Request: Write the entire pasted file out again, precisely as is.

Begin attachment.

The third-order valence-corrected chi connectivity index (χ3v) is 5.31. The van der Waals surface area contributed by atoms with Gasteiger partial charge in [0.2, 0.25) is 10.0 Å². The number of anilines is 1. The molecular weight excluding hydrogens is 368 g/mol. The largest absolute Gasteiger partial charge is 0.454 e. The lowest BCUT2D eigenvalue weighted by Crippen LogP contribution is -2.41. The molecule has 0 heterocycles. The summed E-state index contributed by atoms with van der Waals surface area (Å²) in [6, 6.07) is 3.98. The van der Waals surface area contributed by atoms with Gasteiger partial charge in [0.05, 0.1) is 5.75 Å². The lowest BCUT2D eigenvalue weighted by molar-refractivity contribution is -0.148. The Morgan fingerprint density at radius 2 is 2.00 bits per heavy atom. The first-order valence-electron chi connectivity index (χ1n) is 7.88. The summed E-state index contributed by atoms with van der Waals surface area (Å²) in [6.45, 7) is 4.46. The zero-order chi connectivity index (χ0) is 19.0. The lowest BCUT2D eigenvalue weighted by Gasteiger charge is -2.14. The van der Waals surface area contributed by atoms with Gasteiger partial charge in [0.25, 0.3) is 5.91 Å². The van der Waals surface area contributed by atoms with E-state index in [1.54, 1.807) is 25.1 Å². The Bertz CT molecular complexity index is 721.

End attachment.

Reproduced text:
The third-order valence-corrected chi connectivity index (χ3v) is 5.31. The van der Waals surface area contributed by atoms with Gasteiger partial charge in [0.2, 0.25) is 10.0 Å². The number of anilines is 1. The molecular weight excluding hydrogens is 368 g/mol. The largest absolute Gasteiger partial charge is 0.454 e. The lowest BCUT2D eigenvalue weighted by Crippen LogP contribution is -2.41. The molecule has 0 heterocycles. The summed E-state index contributed by atoms with van der Waals surface area (Å²) in [6, 6.07) is 3.98. The van der Waals surface area contributed by atoms with Gasteiger partial charge in [0.05, 0.1) is 5.75 Å². The lowest BCUT2D eigenvalue weighted by molar-refractivity contribution is -0.148. The Morgan fingerprint density at radius 2 is 2.00 bits per heavy atom. The first-order valence-electron chi connectivity index (χ1n) is 7.88. The summed E-state index contributed by atoms with van der Waals surface area (Å²) in [6.45, 7) is 4.46. The zero-order chi connectivity index (χ0) is 19.0. The lowest BCUT2D eigenvalue weighted by Gasteiger charge is -2.14. The van der Waals surface area contributed by atoms with Gasteiger partial charge in [0.25, 0.3) is 5.91 Å². The van der Waals surface area contributed by atoms with E-state index in [1.54, 1.807) is 25.1 Å². The Bertz CT molecular complexity index is 721.